Tuesday 24 May 2016

Triumph TT 600

Well, it had to happen eventually. Trawling eBay late one evening I came across a nice little  Triumph TT 600. It was sitting at no bids with an extremely tempting starting price, and the listing was due to expire soon. On impulse I made a bid, closed the computer down for the night, and expected to hear nothing more about it.

When I received an email the following morning telling me I was the winning bidder it was a with a mix of joy and consternation. I had just agreed to buy a new bike, which is always good, which I didn't really have the room for, I could just squeeze everything up a bit I suppose, and the missus was likely to kill me. Oops!

Okay, now all I had to do was arrange to collect it from outside Birmingham, a round trip of about 600 miles. My first idea was to simply go down and ride it back, but the weather was looking a bit ropey, and I hadn't actually been on a bike for over a year due to a back injury. 

I decided that my best bet was to collect it in a van and play it safe. This turned out to be relatively straightforward, if time-consuming, and I was really glad that I'd not chosen to ride it back as the weather for much of the trip was horrible.

"Oh, to be in England in the summertime"
First sight of the bike was favourable. It's not always possible to tell from photographs posted online. It was clean, and appeared well looked after. It was one of the last ones made with a black frame and Diablo Red paint. Mileage was a little over 30k, which is not bad for a 13 year-old machine, and it started up and ran fine. The owner had just bought a bigger bike and didn't have the room to keep both. So, his loss was my gain. Money changed hands, paper was signed, and the bike was loaded into the van for the trip back home.

safely aboard
 So, what's it like to ride then?

Well, it's physically smaller than anything I've ridden in recent years, but compact rather than cramped. It puts me in mind of a smaller version of my old Sprint ST, but the engine characteristics are nothing similar. Throttle response is extremely quick and it feels quite 'twitchy', some air in the tyres helped a little, but it still doesn't feel as 'planted' as most of my recent machines. The engine redlines at 14k and feels a bit lumpen up until about 3k. Definitely not one I'd use around town every day. I'm told that this will be familiar to those of you who ride 'proper' sports bikes, but I've never owned one before and it's all a bit new to me.

As you can see, it has been fitted with an aftermarket screen, a Triumph race-can and racing style seat-hump. This is just a plastic unit which bolts straight on, the seat is still under there. The mirrors are pretty useless, and the footpegs almost non-existent, but the double-bubble screen is brilliant. I've managed motorway-plus speeds in an old open-face helmet without tearing up.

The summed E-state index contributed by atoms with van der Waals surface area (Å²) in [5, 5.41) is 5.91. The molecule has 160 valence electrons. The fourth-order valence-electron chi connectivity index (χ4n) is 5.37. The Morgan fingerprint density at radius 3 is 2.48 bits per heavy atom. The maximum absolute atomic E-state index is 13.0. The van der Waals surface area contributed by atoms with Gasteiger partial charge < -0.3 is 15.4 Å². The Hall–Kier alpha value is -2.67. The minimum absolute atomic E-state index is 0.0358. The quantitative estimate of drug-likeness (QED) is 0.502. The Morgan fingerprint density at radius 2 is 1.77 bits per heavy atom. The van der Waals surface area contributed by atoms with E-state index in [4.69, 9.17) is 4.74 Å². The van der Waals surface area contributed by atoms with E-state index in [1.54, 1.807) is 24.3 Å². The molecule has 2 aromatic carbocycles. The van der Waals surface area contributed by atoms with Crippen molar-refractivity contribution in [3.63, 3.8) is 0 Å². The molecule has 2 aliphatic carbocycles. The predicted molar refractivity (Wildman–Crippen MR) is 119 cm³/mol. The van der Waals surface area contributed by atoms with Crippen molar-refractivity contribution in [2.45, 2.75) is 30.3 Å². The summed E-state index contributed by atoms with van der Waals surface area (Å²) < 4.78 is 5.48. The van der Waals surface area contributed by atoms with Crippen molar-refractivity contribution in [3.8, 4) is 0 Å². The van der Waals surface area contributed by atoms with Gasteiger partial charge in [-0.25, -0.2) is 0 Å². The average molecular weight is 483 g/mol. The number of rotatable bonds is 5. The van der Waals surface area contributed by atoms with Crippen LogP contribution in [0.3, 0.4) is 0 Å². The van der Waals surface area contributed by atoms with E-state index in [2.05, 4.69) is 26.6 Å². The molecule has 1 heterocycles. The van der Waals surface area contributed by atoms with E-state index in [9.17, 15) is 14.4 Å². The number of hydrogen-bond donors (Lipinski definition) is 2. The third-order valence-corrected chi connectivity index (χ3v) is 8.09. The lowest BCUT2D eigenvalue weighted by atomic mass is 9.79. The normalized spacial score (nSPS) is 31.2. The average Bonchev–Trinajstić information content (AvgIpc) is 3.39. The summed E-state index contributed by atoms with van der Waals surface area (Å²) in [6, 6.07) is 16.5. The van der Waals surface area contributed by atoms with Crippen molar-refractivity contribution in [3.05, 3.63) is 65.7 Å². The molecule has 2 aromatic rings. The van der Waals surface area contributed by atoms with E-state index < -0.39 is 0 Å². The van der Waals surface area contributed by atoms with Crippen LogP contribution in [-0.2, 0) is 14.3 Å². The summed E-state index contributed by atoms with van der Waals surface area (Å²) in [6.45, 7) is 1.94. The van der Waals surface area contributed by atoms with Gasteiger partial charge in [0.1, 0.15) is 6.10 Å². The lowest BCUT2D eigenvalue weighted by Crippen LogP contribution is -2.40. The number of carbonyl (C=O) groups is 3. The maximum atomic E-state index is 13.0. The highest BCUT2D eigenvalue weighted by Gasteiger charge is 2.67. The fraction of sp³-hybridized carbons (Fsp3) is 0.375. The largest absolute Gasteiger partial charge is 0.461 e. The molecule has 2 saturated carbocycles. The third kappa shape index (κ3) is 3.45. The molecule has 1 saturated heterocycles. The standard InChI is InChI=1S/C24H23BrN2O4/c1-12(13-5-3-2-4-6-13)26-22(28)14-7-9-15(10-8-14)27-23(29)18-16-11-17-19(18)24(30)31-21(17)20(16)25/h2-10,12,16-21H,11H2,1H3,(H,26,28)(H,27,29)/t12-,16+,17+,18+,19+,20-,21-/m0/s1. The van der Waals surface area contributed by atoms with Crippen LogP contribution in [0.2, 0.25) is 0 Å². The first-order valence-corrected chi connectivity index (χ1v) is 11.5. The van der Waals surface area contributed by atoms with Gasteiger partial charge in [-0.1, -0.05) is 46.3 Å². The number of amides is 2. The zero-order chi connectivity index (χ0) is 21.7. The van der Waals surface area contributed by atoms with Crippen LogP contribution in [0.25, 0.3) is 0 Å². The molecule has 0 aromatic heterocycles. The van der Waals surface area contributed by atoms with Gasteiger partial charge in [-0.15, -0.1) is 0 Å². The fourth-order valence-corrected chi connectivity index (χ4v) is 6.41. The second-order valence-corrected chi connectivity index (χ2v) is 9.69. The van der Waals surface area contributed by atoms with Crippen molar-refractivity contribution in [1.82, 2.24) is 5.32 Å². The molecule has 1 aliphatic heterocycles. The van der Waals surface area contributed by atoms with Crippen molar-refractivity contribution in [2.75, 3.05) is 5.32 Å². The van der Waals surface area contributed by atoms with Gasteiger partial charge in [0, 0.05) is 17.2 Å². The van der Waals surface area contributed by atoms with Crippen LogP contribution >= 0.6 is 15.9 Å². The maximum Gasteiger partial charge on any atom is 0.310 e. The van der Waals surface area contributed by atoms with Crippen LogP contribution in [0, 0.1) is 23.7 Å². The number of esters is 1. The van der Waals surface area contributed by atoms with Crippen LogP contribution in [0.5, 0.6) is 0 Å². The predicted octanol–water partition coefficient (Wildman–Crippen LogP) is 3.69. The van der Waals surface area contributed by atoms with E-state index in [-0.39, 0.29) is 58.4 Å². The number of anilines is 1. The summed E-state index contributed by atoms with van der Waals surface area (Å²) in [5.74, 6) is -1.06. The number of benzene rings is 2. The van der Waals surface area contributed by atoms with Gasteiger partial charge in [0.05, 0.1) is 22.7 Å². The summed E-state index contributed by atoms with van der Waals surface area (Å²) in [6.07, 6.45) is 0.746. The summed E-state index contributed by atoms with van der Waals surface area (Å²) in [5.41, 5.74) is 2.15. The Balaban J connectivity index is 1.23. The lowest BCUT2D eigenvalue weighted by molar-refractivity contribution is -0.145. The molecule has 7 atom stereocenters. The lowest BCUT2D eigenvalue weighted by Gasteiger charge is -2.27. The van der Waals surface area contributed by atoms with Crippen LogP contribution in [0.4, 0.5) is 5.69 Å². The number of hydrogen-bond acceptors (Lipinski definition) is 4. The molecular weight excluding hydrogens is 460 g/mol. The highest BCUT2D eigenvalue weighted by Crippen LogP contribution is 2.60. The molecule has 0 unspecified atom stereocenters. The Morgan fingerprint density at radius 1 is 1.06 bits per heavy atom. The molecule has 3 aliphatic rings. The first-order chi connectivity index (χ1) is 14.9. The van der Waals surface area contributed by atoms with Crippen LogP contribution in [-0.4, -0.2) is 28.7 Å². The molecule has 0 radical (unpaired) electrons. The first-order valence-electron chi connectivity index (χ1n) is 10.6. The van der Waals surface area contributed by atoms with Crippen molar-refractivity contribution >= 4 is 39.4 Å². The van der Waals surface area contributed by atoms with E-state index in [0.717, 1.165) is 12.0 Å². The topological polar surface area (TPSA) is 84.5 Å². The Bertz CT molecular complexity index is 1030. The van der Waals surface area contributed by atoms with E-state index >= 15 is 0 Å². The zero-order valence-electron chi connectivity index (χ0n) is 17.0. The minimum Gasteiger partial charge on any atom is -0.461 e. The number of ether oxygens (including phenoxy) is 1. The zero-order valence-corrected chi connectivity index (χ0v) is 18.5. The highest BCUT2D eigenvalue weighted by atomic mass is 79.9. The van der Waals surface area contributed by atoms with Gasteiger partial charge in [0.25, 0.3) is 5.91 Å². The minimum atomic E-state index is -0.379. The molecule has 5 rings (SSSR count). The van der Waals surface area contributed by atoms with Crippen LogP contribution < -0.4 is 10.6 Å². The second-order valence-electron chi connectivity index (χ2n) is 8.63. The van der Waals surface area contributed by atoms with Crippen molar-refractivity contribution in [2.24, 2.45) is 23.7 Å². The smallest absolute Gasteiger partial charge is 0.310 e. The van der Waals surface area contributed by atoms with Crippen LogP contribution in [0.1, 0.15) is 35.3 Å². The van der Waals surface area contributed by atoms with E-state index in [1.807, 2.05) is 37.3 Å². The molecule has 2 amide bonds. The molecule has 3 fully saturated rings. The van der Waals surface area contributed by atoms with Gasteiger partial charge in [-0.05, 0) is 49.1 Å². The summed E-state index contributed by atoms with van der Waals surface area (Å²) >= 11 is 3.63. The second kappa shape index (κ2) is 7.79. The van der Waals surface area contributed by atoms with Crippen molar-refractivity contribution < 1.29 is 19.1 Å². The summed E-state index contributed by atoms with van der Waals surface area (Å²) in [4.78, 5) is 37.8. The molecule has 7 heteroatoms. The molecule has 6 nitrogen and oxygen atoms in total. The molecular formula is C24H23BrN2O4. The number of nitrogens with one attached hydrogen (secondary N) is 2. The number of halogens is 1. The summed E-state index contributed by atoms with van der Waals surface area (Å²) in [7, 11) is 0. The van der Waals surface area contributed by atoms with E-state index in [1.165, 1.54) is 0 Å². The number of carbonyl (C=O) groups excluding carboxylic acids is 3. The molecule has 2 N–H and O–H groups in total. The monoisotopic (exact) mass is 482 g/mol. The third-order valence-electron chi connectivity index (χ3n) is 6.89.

The rear pillion pegs and hangers had been removed at some point and were supposed to be part of the sale but, to be honest, I forgot to ask for them. I don't intend carrying a pillion so it's no great loss, and I can always put my hands on some should the need arise.

It's also fitted with heated grips. Who fits heated grips to a sports bike? Some people, I know, love them. Personally, I can't really be bothered. I've never had a set work properly, and they make the actual grip much fatter than I personally like. Almost invariably there's a lot of additional wiring which gets in the way and buggers up the wiring schematic, which I have enough trouble understanding when all the wires go where they are supposed to.

Finally, it is fitted with a DataTool alarm. My insurance company loves these useless things, and I got a hefty discount because it's fitted. However, my feelings on them haven't changed one bit (see here). As far as I am concerned they are more nuisance than deterrent. Case in point, the alarm went off on no fewer than three occasions on the day I brought the bike home, and it's extremely loud and annoying. Response from my neighbours? Nothing. Not a thing. No response whatsoever. I'll probably remove it in the not too distant future.

However, one thing in particular had to get changed right away. Much better!

Also, I managed to fit my TomTom sat-nav behind the screen, so I should be able to work out where I'm going, which is handy as I'm planning on a trip to Ireland this weekend.

It was a tight squeeze but I did manage to fit the Sat-Nav in there
I guess I'll see how the bike handles on longer trips sooner rather than later. Good job I'm not planning on camping, though, as there isn't really enough room on the bike to tote any camping gear. I'll be lucky if I can pack a change of clothes and a toothbrush.

On The Warpath

Indian Motorcycles - Old and New

Spotted at MCN Festival of Motorcycling